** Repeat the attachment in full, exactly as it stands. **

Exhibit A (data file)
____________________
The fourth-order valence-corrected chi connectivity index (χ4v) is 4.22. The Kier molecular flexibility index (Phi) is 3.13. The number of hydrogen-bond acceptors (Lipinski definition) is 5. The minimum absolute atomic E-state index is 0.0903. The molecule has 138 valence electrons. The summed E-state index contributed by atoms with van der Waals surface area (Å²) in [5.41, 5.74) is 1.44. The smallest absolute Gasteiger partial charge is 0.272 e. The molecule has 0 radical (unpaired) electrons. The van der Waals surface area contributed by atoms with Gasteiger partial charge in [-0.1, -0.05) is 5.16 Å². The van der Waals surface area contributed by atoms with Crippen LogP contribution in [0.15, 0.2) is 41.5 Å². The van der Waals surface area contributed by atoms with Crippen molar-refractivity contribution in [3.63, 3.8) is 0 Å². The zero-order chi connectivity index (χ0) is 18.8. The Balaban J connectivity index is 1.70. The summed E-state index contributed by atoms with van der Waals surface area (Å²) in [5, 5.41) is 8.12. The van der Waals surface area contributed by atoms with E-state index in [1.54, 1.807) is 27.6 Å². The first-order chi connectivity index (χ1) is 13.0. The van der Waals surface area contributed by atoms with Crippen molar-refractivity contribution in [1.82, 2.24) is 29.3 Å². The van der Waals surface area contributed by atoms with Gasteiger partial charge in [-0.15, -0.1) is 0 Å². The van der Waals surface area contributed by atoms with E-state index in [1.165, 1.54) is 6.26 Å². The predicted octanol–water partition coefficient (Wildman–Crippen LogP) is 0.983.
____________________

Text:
The fourth-order valence-corrected chi connectivity index (χ4v) is 4.22. The Kier molecular flexibility index (Phi) is 3.13. The number of hydrogen-bond acceptors (Lipinski definition) is 5. The minimum absolute atomic E-state index is 0.0903. The molecule has 138 valence electrons. The summed E-state index contributed by atoms with van der Waals surface area (Å²) in [5.41, 5.74) is 1.44. The smallest absolute Gasteiger partial charge is 0.272 e. The molecule has 0 radical (unpaired) electrons. The van der Waals surface area contributed by atoms with Gasteiger partial charge in [-0.1, -0.05) is 5.16 Å². The van der Waals surface area contributed by atoms with Crippen LogP contribution in [0.15, 0.2) is 41.5 Å². The van der Waals surface area contributed by atoms with Crippen molar-refractivity contribution in [3.63, 3.8) is 0 Å². The zero-order chi connectivity index (χ0) is 18.8. The Balaban J connectivity index is 1.70. The summed E-state index contributed by atoms with van der Waals surface area (Å²) in [5, 5.41) is 8.12. The van der Waals surface area contributed by atoms with E-state index in [1.54, 1.807) is 27.6 Å². The first-order chi connectivity index (χ1) is 13.0. The van der Waals surface area contributed by atoms with Crippen molar-refractivity contribution in [1.82, 2.24) is 29.3 Å². The van der Waals surface area contributed by atoms with Gasteiger partial charge in [-0.15, -0.1) is 0 Å². The van der Waals surface area contributed by atoms with E-state index in [1.165, 1.54) is 6.26 Å². The predicted octanol–water partition coefficient (Wildman–Crippen LogP) is 0.983.